Simmonds also actively involves the audience in the performance by breaking the fourth wall through direct addresses to the audience: ‘TRIBUNAL MAN: [addressing the audience]’ and also ‘waits for the audience to answer.’ By initiating interactions with audience members, we become involved in the play in the position of the jury and just like a jury member would, we are encouraged to be critical observers & analyse the action onstage. Simmonds also cleverly does this by expanding the stage conceptually through the positioning of the ‘MEMBER… on a high podium chair at the back of the audience’ so that we almost feel like we’re onstage with the characters. The stage direction of ‘[interjecting]… throughout the performance’ would frequently remind the audience of his presence and subsequently, also remind us of our role in this play. Being cast in a position of a juror, we are also granted the power to decide the outcome. Hence, the play very much becomes a call to action by reminding us that we as a collective society have the power to create change for the treatment of these asylum seekers – as Haydar subtly reminds us: ‘you can talk, you’re free, you can say whatever you want.’ Therefore, we can read this play as a call to action, encouraging the audience to use the voice they’ve been given to fight for those who’ve been denied a voice outside this theatre.


The play also lends itself to a power reading. Power exists in multiple forms throughout this play, including positional & reward power, and a binary opposition is setup between those with & without power. First of all, the positional power given to formal authorities is not only conveyed onstage in the play in the form of the symbolic prop of a ‘surveillance camera’, but the audience is also subjected to this panoptic surveillance despite also being the “thousand eyes” of the hegemonic order ourselves. The ‘MEMBER [sitting] on a high podium chair’ immediately creates a physical semblance of being in a position of power by being higher than us, but the fact that he is also sitting behind us reflects the principles of Bentham’s panopticon – where the observed (audience) is unaware of when they are being watched as the observer is out of sight (behind the audience). This could represent the active force of the panoptic gaze in society which enforces conformity and discourages people from stepping out & fighting for change as that would directly subject them to the gaze of the social hegemony, & subsequently, social exclusion & isolation. On the other hand, those without power (i.e. Haydar) are forced to be obedient to those with power (‘the Government, Immigration, the Minister’). The government holds reward power as they are able to grant rewards, in this case a Permanent Residency, for those who are obedient & consent to the system, those who don’t say ‘one wrong thing about the Government’. Haydar’s lack of power is further exemplified by his ‘[refusal] to perform’, which may initially seem rebellious & an exercise of self-determination, but we immediately remember that it is all scripted & intended as part of the performance despite the fact that the scene is metatheatrically titled ‘THIS IS NOT AN ACT’. The reality is that it still very much is an act & he is, thus, trapped in a performance, in the hegemony of society which has tied him in an invisible string that prevents him from ‘[exiting] the stage’ & forces him to ‘confront the audience.’ By applying a power reading, it invites an analysis of the role of power in our broader society & the hegemonic prison we are all caught in & constantly subjected to the surveying panoptic gaze.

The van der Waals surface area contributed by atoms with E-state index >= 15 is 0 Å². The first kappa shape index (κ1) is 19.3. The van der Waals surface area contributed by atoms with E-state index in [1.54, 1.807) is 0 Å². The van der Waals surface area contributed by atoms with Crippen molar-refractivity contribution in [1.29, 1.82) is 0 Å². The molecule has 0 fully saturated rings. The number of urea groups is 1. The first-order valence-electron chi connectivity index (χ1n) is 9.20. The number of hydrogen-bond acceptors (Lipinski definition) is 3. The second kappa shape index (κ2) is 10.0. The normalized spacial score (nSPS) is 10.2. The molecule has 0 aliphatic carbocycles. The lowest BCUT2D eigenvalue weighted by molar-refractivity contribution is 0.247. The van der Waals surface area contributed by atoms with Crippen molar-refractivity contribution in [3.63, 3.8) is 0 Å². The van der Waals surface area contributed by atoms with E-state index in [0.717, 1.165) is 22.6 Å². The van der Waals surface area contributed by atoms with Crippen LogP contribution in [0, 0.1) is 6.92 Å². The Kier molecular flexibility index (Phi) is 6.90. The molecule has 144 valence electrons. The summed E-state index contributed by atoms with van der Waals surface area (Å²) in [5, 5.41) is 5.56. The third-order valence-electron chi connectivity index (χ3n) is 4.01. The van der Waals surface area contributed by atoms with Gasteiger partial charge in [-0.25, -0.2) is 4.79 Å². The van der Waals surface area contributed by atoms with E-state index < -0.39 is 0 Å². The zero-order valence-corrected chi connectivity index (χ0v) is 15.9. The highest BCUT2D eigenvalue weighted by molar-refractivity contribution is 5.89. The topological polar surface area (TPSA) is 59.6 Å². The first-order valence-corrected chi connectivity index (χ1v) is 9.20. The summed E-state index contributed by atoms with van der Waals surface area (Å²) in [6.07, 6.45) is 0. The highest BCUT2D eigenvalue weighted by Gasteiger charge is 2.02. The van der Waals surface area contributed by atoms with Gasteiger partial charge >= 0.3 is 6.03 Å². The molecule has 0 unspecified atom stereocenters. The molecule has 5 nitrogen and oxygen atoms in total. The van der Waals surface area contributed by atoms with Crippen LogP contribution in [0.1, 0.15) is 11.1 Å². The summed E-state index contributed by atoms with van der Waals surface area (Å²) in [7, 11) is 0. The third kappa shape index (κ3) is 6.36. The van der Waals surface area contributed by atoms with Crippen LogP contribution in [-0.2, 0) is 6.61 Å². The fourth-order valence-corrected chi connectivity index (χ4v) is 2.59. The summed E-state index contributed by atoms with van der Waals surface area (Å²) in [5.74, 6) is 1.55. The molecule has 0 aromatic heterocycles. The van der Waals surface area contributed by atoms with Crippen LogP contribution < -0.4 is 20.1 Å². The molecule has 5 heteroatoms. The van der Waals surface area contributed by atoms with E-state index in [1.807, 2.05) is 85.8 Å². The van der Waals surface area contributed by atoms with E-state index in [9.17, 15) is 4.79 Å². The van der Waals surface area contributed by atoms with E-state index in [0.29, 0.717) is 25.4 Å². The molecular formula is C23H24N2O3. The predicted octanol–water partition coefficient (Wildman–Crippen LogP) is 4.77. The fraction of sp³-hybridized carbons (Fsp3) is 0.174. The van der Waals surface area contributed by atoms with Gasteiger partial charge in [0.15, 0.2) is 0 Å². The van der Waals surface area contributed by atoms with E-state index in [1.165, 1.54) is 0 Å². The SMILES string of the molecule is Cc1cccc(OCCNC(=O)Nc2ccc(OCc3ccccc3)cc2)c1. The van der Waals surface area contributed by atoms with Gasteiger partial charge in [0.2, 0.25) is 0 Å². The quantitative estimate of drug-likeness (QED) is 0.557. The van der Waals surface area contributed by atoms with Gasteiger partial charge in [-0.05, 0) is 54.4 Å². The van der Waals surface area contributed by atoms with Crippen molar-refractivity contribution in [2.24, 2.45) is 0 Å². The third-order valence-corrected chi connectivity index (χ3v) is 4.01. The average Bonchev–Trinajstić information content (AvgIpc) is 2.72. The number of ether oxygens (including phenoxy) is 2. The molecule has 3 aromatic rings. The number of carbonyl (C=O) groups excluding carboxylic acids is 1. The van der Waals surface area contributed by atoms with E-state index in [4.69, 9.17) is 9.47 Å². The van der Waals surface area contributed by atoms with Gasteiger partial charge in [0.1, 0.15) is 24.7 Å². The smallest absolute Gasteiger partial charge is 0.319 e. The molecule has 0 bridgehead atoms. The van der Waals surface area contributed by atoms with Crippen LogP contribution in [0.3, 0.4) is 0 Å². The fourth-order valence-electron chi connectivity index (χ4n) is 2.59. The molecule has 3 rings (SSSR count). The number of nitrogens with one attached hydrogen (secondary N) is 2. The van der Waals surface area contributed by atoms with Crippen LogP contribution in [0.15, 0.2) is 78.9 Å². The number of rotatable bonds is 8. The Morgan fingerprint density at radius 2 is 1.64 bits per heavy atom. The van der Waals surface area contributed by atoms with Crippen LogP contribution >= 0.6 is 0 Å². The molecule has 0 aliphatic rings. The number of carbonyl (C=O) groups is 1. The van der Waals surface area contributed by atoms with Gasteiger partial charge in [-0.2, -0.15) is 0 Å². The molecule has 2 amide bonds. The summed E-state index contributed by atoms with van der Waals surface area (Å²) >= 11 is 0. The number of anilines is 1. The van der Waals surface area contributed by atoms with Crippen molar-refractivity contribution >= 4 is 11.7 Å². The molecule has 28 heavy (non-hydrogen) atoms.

“Art is not a mirror held up to reality but a hammer with which to shape it” (Brecht). Catherine Simmonds’ Journey of Asylum – Waiting is both a postmodern & Brechtian play which employs multiple conventions of epic theatre to create the v-effekt & encourage the audience to critically analyse & respond to the socio-political issues presented. Thus, it can be read as both a critique & deconstruction of our imaginary national identity as well as a call to action to assists the asylum seekers in Australia. However, a power reading analysing the different forms of power at play in this performance reveals the hegemony we are all trapped in. Hence, a polysemic reading of this play can be crafted through staging, stage directions & metatheatre.